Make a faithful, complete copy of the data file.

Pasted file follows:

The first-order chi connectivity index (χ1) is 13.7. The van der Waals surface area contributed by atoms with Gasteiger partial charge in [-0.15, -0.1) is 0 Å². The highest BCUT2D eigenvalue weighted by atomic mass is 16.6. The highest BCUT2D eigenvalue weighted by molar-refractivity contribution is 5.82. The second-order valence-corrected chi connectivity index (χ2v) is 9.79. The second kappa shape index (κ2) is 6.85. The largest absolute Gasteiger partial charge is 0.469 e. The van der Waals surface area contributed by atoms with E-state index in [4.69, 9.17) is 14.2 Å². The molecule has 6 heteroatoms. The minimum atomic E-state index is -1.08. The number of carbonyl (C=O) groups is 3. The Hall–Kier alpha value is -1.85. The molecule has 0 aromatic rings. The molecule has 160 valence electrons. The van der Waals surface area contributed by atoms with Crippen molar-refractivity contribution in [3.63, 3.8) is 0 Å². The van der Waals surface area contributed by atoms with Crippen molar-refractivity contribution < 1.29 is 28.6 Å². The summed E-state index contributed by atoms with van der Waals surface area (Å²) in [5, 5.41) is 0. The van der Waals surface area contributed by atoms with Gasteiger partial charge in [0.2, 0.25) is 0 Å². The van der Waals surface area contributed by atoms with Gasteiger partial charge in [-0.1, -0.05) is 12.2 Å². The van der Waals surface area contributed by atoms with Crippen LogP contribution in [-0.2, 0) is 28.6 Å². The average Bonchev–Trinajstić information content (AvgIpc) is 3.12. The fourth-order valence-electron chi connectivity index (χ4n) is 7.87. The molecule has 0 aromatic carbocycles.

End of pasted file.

The first-order chi connectivity index (χ1) is 13.7. The van der Waals surface area contributed by atoms with Gasteiger partial charge in [-0.15, -0.1) is 0 Å². The highest BCUT2D eigenvalue weighted by atomic mass is 16.6. The highest BCUT2D eigenvalue weighted by molar-refractivity contribution is 5.82. The second-order valence-corrected chi connectivity index (χ2v) is 9.79. The second kappa shape index (κ2) is 6.85. The largest absolute Gasteiger partial charge is 0.469 e. The van der Waals surface area contributed by atoms with E-state index in [4.69, 9.17) is 14.2 Å². The molecule has 6 heteroatoms. The minimum atomic E-state index is -1.08. The number of carbonyl (C=O) groups is 3. The Hall–Kier alpha value is -1.85. The molecule has 0 aromatic rings. The molecule has 160 valence electrons. The van der Waals surface area contributed by atoms with Crippen molar-refractivity contribution in [3.63, 3.8) is 0 Å². The van der Waals surface area contributed by atoms with Crippen molar-refractivity contribution < 1.29 is 28.6 Å². The summed E-state index contributed by atoms with van der Waals surface area (Å²) in [5, 5.41) is 0. The van der Waals surface area contributed by atoms with Gasteiger partial charge in [0.2, 0.25) is 0 Å². The van der Waals surface area contributed by atoms with Gasteiger partial charge in [-0.1, -0.05) is 12.2 Å². The van der Waals surface area contributed by atoms with Crippen LogP contribution in [-0.2, 0) is 28.6 Å². The average Bonchev–Trinajstić information content (AvgIpc) is 3.12. The fourth-order valence-electron chi connectivity index (χ4n) is 7.87. The molecule has 0 aromatic carbocycles.